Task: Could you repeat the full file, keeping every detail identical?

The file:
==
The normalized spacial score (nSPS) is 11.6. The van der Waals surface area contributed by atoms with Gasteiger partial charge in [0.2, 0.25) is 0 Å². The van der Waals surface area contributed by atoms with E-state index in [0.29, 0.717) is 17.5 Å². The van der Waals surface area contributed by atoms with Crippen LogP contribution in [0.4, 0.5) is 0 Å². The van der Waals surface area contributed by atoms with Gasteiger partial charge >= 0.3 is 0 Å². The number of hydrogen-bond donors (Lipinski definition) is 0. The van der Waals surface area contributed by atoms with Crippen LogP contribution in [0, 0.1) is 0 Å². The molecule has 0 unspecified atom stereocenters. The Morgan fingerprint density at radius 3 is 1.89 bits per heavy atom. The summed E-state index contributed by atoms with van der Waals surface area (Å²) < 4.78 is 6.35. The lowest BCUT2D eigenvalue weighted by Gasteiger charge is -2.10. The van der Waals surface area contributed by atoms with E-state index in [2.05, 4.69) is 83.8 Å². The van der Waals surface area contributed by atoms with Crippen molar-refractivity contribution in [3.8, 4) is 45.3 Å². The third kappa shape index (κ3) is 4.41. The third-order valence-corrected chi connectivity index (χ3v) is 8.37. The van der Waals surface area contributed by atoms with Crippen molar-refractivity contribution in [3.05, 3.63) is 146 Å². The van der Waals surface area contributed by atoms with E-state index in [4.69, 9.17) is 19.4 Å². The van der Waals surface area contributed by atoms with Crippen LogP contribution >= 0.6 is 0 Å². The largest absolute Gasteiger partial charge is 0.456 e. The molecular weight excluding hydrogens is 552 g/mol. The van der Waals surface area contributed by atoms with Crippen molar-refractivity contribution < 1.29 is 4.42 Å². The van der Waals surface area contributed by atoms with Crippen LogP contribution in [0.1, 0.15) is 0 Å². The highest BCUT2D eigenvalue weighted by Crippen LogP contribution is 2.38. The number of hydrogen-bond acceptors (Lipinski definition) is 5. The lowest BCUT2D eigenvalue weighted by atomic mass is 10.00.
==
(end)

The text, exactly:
The normalized spacial score (nSPS) is 11.6. The van der Waals surface area contributed by atoms with Gasteiger partial charge in [0.2, 0.25) is 0 Å². The van der Waals surface area contributed by atoms with E-state index in [0.29, 0.717) is 17.5 Å². The van der Waals surface area contributed by atoms with Crippen LogP contribution in [0.4, 0.5) is 0 Å². The van der Waals surface area contributed by atoms with Gasteiger partial charge >= 0.3 is 0 Å². The number of hydrogen-bond donors (Lipinski definition) is 0. The van der Waals surface area contributed by atoms with Crippen LogP contribution in [0, 0.1) is 0 Å². The molecule has 0 unspecified atom stereocenters. The Morgan fingerprint density at radius 3 is 1.89 bits per heavy atom. The summed E-state index contributed by atoms with van der Waals surface area (Å²) < 4.78 is 6.35. The lowest BCUT2D eigenvalue weighted by Gasteiger charge is -2.10. The van der Waals surface area contributed by atoms with E-state index in [2.05, 4.69) is 83.8 Å². The van der Waals surface area contributed by atoms with Crippen molar-refractivity contribution in [3.8, 4) is 45.3 Å². The third kappa shape index (κ3) is 4.41. The third-order valence-corrected chi connectivity index (χ3v) is 8.37. The van der Waals surface area contributed by atoms with Crippen molar-refractivity contribution in [3.05, 3.63) is 146 Å². The van der Waals surface area contributed by atoms with E-state index in [4.69, 9.17) is 19.4 Å². The van der Waals surface area contributed by atoms with Crippen LogP contribution >= 0.6 is 0 Å². The largest absolute Gasteiger partial charge is 0.456 e. The molecular weight excluding hydrogens is 552 g/mol. The van der Waals surface area contributed by atoms with Crippen molar-refractivity contribution < 1.29 is 4.42 Å². The van der Waals surface area contributed by atoms with Crippen LogP contribution in [0.1, 0.15) is 0 Å². The highest BCUT2D eigenvalue weighted by Crippen LogP contribution is 2.38. The number of hydrogen-bond acceptors (Lipinski definition) is 5. The lowest BCUT2D eigenvalue weighted by atomic mass is 10.00.